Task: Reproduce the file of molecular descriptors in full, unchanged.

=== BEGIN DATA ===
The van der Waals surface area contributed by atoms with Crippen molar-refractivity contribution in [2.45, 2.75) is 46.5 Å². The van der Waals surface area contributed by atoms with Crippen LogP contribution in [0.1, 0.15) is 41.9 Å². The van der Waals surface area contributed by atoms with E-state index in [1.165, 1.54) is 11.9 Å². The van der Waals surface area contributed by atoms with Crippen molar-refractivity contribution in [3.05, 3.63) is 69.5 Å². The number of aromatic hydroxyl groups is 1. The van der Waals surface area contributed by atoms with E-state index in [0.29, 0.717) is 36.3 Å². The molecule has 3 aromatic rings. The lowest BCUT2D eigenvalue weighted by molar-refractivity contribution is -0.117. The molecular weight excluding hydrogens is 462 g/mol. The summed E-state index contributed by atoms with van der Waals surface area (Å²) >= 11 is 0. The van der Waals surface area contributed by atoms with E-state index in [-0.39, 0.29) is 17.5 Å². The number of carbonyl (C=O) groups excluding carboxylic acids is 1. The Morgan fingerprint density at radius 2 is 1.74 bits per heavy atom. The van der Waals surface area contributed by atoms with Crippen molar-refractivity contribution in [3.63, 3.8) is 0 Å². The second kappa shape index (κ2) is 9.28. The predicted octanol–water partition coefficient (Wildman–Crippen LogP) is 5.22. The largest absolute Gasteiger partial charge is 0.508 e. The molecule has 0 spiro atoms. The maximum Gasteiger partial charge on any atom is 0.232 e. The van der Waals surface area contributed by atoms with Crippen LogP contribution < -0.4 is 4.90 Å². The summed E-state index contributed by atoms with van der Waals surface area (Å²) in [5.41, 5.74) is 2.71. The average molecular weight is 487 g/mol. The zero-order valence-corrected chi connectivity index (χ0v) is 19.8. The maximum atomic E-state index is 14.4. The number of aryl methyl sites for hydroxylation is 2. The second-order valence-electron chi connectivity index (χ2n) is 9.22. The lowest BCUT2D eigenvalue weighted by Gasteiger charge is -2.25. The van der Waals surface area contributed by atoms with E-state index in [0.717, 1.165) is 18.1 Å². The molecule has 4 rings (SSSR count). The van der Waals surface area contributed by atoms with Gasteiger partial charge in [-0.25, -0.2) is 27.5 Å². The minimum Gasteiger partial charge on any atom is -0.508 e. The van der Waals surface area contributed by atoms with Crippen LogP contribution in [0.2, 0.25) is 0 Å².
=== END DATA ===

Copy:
The van der Waals surface area contributed by atoms with Crippen molar-refractivity contribution in [2.45, 2.75) is 46.5 Å². The van der Waals surface area contributed by atoms with Crippen LogP contribution in [0.1, 0.15) is 41.9 Å². The van der Waals surface area contributed by atoms with E-state index in [1.165, 1.54) is 11.9 Å². The van der Waals surface area contributed by atoms with Crippen molar-refractivity contribution in [3.05, 3.63) is 69.5 Å². The number of aromatic hydroxyl groups is 1. The van der Waals surface area contributed by atoms with E-state index in [0.29, 0.717) is 36.3 Å². The molecule has 3 aromatic rings. The lowest BCUT2D eigenvalue weighted by molar-refractivity contribution is -0.117. The molecular weight excluding hydrogens is 462 g/mol. The summed E-state index contributed by atoms with van der Waals surface area (Å²) >= 11 is 0. The van der Waals surface area contributed by atoms with E-state index in [-0.39, 0.29) is 17.5 Å². The number of carbonyl (C=O) groups excluding carboxylic acids is 1. The Morgan fingerprint density at radius 2 is 1.74 bits per heavy atom. The van der Waals surface area contributed by atoms with Crippen molar-refractivity contribution in [3.63, 3.8) is 0 Å². The second kappa shape index (κ2) is 9.28. The predicted octanol–water partition coefficient (Wildman–Crippen LogP) is 5.22. The largest absolute Gasteiger partial charge is 0.508 e. The molecule has 0 spiro atoms. The maximum Gasteiger partial charge on any atom is 0.232 e. The van der Waals surface area contributed by atoms with Crippen LogP contribution < -0.4 is 4.90 Å². The summed E-state index contributed by atoms with van der Waals surface area (Å²) in [5.41, 5.74) is 2.71. The average molecular weight is 487 g/mol. The zero-order valence-corrected chi connectivity index (χ0v) is 19.8. The maximum atomic E-state index is 14.4. The number of aryl methyl sites for hydroxylation is 2. The second-order valence-electron chi connectivity index (χ2n) is 9.22. The lowest BCUT2D eigenvalue weighted by Gasteiger charge is -2.25. The van der Waals surface area contributed by atoms with E-state index in [0.717, 1.165) is 18.1 Å². The molecule has 4 rings (SSSR count). The van der Waals surface area contributed by atoms with Gasteiger partial charge in [-0.25, -0.2) is 27.5 Å². The minimum Gasteiger partial charge on any atom is -0.508 e. The van der Waals surface area contributed by atoms with Crippen LogP contribution in [0.2, 0.25) is 0 Å².